When Americans Say They Believe in God, What Do They Mean?
Nine-in-ten Americans believe in a higher power, but only a slim majority believe in God as described in the Bible
5 facts about the religious lives of African Americans
Religion, particularly Christianity, has played an outsize role in African American history. For Black History Month, here are five facts about the religious lives of African Americans.
American religious groups vary widely in their views of abortion
Many Many Jehovah’s Witnesses, Mormons and members of some evangelical churches say abortion should be illegal. But among other religious groups, many support legal abortion.
5 facts about Christmas in America
Read five facts about Christmas in America and how people celebrate the holiday.
Americans Say Religious Aspects of Christmas Are Declining in Public Life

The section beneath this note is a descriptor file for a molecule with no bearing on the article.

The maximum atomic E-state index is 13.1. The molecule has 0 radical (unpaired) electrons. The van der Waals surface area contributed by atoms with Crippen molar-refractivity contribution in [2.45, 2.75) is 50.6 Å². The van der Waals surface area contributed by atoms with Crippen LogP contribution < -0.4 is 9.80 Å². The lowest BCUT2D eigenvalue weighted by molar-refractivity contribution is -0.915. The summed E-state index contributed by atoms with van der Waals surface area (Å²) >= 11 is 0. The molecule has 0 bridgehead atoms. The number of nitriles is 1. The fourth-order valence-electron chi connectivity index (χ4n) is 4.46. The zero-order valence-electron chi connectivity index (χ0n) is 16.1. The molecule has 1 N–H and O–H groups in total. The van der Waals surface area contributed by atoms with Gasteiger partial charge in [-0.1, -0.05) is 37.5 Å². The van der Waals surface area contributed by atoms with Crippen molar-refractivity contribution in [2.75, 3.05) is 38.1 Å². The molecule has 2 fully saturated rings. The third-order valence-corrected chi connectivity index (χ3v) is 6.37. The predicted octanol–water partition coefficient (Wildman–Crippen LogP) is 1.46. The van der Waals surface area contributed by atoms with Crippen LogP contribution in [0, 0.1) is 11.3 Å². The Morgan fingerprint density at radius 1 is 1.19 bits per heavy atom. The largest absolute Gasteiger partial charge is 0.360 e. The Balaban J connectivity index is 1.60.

Most U.S. adults believe the religious aspects of Christmas are emphasized less now than in the past – even as relatively few are bothered by this trend.
Europe’s Growing Muslim Population
Three scenarios illustrate what the Muslim population could look like in Europe in 2050. Even with no new migration, Muslims are projected to increase as a share of Europe’s population.
Views of transgender issues divide along religious lines
Most Christians in America say that whether someone is a man or a woman is determined by their sex at birth. Yet, many religious “nones” have different views.
Orthodox Christianity in the 21st Century
Concentrated in Europe, Orthodox Christians have declined as share of the global Christian population, from 20% in 1910 to 12% today. But the Ethiopian community is highly observant and growing.
A growing share of Americans say it’s not necessary to believe in God to be moral
Most U.S. adults now say it is not necessary to believe in God to be moral and have good values, up from about half who expressed this view in 2011.
Key facts about government-favored religion around the world
Today, more than 80 countries either have an official religion or favor one or more religious groups over others.